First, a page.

The role of interlinearized texts is being downplayed by a number of vocal linguists nowadays, claiming that other areas of work are more important. I disagree fundamentally, and feel instead that interlinearizing and translating are essential components of what we do both for our own analytical work and for our services to the language community.

(As an aside, the tiny size of the comment window on this site absolutely sucks.)

Myself and some Babar Islander friends in Indonesia are recording narratives using a Zoom H2, retelling and re-recording in slow mode, and also splicing in LWC free translation breath-group by breathgroup for language learners. Anyway, we use Audacity for the splicing and stuff. I would love it if we could get away from the computer though because it is a big bottle neck to sustainability and growth of the documentation/mobilisation program. So I would like to get some hand held recording devices which can also do these kind of edits on the fly. I am looking at the iPod or iPhone ruinning the FiRe app. Have you guys heard of anyone using this configuration?

Post a comment

(If you haven't left a comment here before, you may need to be approved by the site owner before your comment will appear. Until then, it won't appear on the entry. Thanks for waiting.)

Enter the code shown below before pressing post

The Authors

About the Blog

The Transient Building, symbolising the impermanence of language, houses both the Linguistics Department at Sydney University and PARADISEC, a digital archive for endangered Pacific languages and music.
More

FAQ

Papua New Guinea FAQs from Eva Lindstrom Papua New Guinea (New Ireland): Eva Lindstrom's tips for fieldworkers

Australian Languages Answers to some frequently asked questions about Australian languages

Papua Web Information network on Papua, Indonesia (formerly Irian Jaya)

Hibernating blogs

Indigenous Language SPEAK

Langguj gel Australian linguistics and fieldwork blog

Interesting Blogs

Omniglot Writing systems and languages of the world

LingFormant Linguistics news

Language hat Linguistics news and commentary

Jabal al-Lughat Linguistics news and commentary on a range of languages

Living languages Blog with news items and discussion of endangered languages

OzPapersOnline Notices of recent work on the Indigenous languages of Australia

That Munanga linguist Community linguist blog

Anggarrgoon Claire Bowern's linguistics and fieldwork blog

Savage Minds A group blog on Anthropology

Fully (sic)

Language on the Move Intercultural communication and multilingualism

Talking Alaska: Reflections on the native languages of Alaska

Culture matters: applying anthropology Australian anthropology blog: postgraduates and staff

Long Road ethnography and anthropology blog - including about Australia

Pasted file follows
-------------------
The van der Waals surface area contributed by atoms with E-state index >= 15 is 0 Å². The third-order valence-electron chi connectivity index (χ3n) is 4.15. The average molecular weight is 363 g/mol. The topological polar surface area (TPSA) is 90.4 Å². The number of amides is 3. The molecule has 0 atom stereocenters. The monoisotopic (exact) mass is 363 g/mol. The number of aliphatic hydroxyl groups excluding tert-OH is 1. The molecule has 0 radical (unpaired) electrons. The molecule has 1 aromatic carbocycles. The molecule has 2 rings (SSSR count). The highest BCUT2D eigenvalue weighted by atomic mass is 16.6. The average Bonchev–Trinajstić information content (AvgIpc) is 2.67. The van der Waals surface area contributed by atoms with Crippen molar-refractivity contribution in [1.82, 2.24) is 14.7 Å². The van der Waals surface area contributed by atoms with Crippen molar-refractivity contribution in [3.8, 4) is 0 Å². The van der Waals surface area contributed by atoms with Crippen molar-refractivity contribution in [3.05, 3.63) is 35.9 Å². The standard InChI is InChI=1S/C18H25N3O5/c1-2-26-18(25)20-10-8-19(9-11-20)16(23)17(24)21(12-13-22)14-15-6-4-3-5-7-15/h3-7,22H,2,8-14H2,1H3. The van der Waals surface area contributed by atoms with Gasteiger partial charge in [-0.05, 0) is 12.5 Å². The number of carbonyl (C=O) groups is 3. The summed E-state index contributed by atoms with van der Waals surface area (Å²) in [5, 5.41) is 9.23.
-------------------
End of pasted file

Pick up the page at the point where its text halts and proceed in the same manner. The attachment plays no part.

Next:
matjjin-nehen Blog on Australian linguistics, fieldwork, politics and the environment.

Language Log Group blog on language and linguistics

Links

E-MELD The E-MELD School of Best Practices in Digital Language Documentation

Tema Modersmål Website in Swedish with links to sites on and in many languages

Hans Rausing Endangered Languages Project: Language Documentation: What is it? Information on equipment, formats, and archiving, and examples of documentation

Indigenous Peoples Issues & Resources a worldwide network of organizations, academics, activists, indigenous groups, and others representing indigenous and tribal peoples

Technorati Profile

Technology-enhanced language revitalization Include ILAT (Indigenous Languages and Technology) discussion list.

Endangered languages of Indigenous Peoples of Siberia

Koryak Net Information on the people of Kamchatka

Linguistic fieldwork preparation: a guide for field linguists syllabi, funding, technology, ethics, readings, bibliography

On-line resources for endangered languages

Papua New Guinea Language Resources Phonologies, grammars, dictionaries, literacy, language maps for many PNG languages

Resource network for linguistic diversity Networking practitioners working to record,retrieve & reintroduce endangered languages

Projects

ACLA child language acquisition in three Australian Aboriginal communities

DELAMAN The Digital Endangered Languages and Musics Archives Network

PARADISEC The Pacific And Regional Archive for Digital Sources in Endangered Cultures

Murriny-Patha Song Project Documenting the language and music of public songs and dances composed and performed by Murriny Patha-speaking people

PFED The Project for Free Electronic Dictionaries

DOBES Endangered language documentation and archiving, funded by the Volkswagen Foundation and sponsored by the Max Planck Institute, Nijmegen.

DELP Documenting endangered languages at the University of Sydney

Ethno EResearch Exploring methods and technology for streaming media and interlinear text